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The times and democrat. (Orangeburg, S.C.) 1881-current, April 08, 1886, Image 1

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3G *\?LV'.
? i 71
^TABLISHED IN 18(
i DESTRUCTIVE ELOODS.
?_~ ?
BOATS' PADDLING THROUGH THE
STREETS OF AUGUSTA, GA.
The Booming Weiers of the Savannah Sub
merge* F;ietoriea and Houses?Bridge? in
Danger?The Waters Falling?A Narrow
Escape from a Freshet.
The citizens of Augusta should be
very grateful that the whole city is not
flooded, and we have narrowly escaped
a freshet. Thirty-five feet would bring
water all over the city, and to-day, at
2:30, the river registered 32 feet 6*
inches, which is the highest point it has
reached iii?yeare. Two and a half feet
more would have brought it into the
city. As it is, the whole upper portion
of Reynolds street, from Kollock to
HavrjkV fGulIy, is uriaer water. The
Cteonfele* reporter started out on a tour
of inspection, and. arriving at Kollock
and Jones, lie witnessed a picturesque
scene. Twenty boats plying from bouse
V- to house, and taking curiosity seekers
around the flooded district. A boat be
ing at hand was tendered to the re
porter by the courteous Superintendent
of the Riverside Mills. The mills are
completely hemmed in on all sides by
water. The sjoods have all been moved
to the second floor. The dye room is
10 feet in water. Superinteddent Ander
son hnS been kept very busy, and has
not been able to take off his clothes to
lie down since Monday night. The
bleach room is under water, and the
pulsometer is kept at work pumping all
the time. The loss to the Riverside
Mills cacioot be less tlian one thousand
dollars. In Diamoud Row, opposite
the mill..the water was up to the floors
of the houses.
Hundreds of people all during the
afternoon viewed the scenes on the Hood
ed streets, nud many enjoyed the boat
riding, elc. The owners of small boats
' did not fail to make use ol the oppor
tunity, and had their boats couveying
passengers from houses to the streets.
Anxious to see the-condition of things
in the flooded district, and to ascertain
it there was any suffering or need, the
Chronicle representative took a ride of a
mile over jthe flooded territory, finding
houses from two to six feet in water,
but all bright and cheerful, as well as
thankful, that it is no worse. A boat
ride from Koilock street to Hawk's
Golly, around the bridge ever to the
Augusta and Knoxville trestle, the
Chronicle reporter found no incident,
but viewed a most magnificent picture,
which can only be described with an
artist's pen. The river and the streets,
combined with the brood expanse of the
river, made a most picturesque sceue.
All the mills have been compelled to
- ,^but 4ovvn._Tbc Riverside Mill will
be the heaviest loser. Their damage
alone will reach easily one thousand
dollars. The bands will4not be;able
to" go to work before Monday. The Al
gernon Mill is also in water and the
lower floor is entirely covered. Every
mill in the city has been compelled to
cease operations, and it is not probable
that they will be able to resume before
uext week.
The water was !n Broad street, near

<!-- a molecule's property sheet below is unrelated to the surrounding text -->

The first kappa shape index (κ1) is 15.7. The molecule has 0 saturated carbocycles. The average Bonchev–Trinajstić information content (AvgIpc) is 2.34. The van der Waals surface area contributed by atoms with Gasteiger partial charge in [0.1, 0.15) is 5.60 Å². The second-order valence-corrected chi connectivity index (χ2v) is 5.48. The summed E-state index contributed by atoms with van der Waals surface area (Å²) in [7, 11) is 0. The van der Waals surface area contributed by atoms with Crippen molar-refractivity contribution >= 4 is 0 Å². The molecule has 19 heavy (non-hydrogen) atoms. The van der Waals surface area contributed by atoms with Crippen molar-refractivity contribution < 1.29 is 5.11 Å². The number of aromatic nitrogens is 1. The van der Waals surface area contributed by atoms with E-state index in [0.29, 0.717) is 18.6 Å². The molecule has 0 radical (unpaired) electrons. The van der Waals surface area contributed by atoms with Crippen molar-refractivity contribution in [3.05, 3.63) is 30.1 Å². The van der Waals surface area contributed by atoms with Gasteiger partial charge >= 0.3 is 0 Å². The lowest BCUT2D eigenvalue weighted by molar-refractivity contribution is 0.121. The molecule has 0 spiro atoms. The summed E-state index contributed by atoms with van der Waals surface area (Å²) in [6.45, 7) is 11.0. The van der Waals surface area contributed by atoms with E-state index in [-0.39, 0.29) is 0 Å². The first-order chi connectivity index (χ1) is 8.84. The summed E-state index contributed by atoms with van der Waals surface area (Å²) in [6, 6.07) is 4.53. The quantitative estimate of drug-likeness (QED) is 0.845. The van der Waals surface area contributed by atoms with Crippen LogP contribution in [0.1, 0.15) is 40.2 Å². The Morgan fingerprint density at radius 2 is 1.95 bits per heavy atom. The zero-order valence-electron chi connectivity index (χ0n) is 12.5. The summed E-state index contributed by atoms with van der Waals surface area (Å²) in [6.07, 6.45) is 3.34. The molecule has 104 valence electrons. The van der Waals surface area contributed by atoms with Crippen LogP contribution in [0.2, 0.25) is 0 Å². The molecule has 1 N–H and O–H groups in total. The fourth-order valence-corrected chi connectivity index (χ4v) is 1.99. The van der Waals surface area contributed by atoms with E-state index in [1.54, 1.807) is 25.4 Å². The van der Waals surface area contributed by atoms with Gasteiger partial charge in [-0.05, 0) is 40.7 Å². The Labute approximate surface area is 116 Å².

Conway's stables, yesterday. All that
portion of the city west of Kollock and
. north of Jones streets was flooded
yesterday and boats were used to reach
the houses. Broad street above Hawk's
Gully was impassaple yesterday?the
water being about 3A feet deep. Greene
street, near the Enterprise Factory,
was covered, with the exception of a
narrow space in the centre of the road
way. The floor of Mr. J. J. Lee's store,
on upper Greene, was covered with
water two feet deep. Many people in
the uppor portion of the city have mov
ed out of their houses, the water in
many instances covcriug the first floor.
Nearly all of Hambun; is submerged.
Serious apprehensions are enfertain
ed in regard to the city aud South Caro
lina railroad bridges. The gates of the
city bridge w ere closed-the city authori
ties having been notified by the S. (.'.
R. R. that a fender projecting from one
of the piers was loose, and if it struck
the bridge might do great damage. No
cars crossed the Carolina bridge for the
same ieason, the tralus of the S. C.
R. R. going out over the C. C & A.
bridge.
The houses along the line of the flood
are in from 2 to 6 feet of water and a
number of out houses have floated off.
At three o'clock yesterday afternoon
the river commenced to fall, at mid
night registered thirty-one feet 9 inches
~and, unless there is another ram, we are
out of danger. The river was on Mon
day morning ten feet high, and in twelve
hours It was twenty-nine feet six inches.
The danger is now over and Augusta
saved from a terrible disaster.?Augusta
Chronicle 2d iustant._
The Wlnoonki River.
Montpklier, Vt? April 1.?Last
night's heavy rain and the melting of
mountain snow have raised the Whiooski
river, breaking the ice aud flooding the
banks. The mam street of Berlin, for
nearly a mile, is filled with ice. Wil
liam Lmdsey's house was swept from its
foundations. The members of the fami
ly were asleep at the time, but escaped.
The tracks of the Montpelicr and Wells
River and Central Vermont railroads
are damaged. The railway bridge on
the Northwestern road, at East Rich
ford, was carried away last night.
Six Men Killed.
At 4 o'clock Ulis morning intelligence
was received here of the explosion of
the boiler of the steamer E. II. Bar
more, plying between Morgan City aud
Abbeville. The Uarmorc had entered
the Teche. aud was returning laden
with lumber. When about two miles
below the wreck of the Mary Lewis,
which was sunk yesterday, her boilers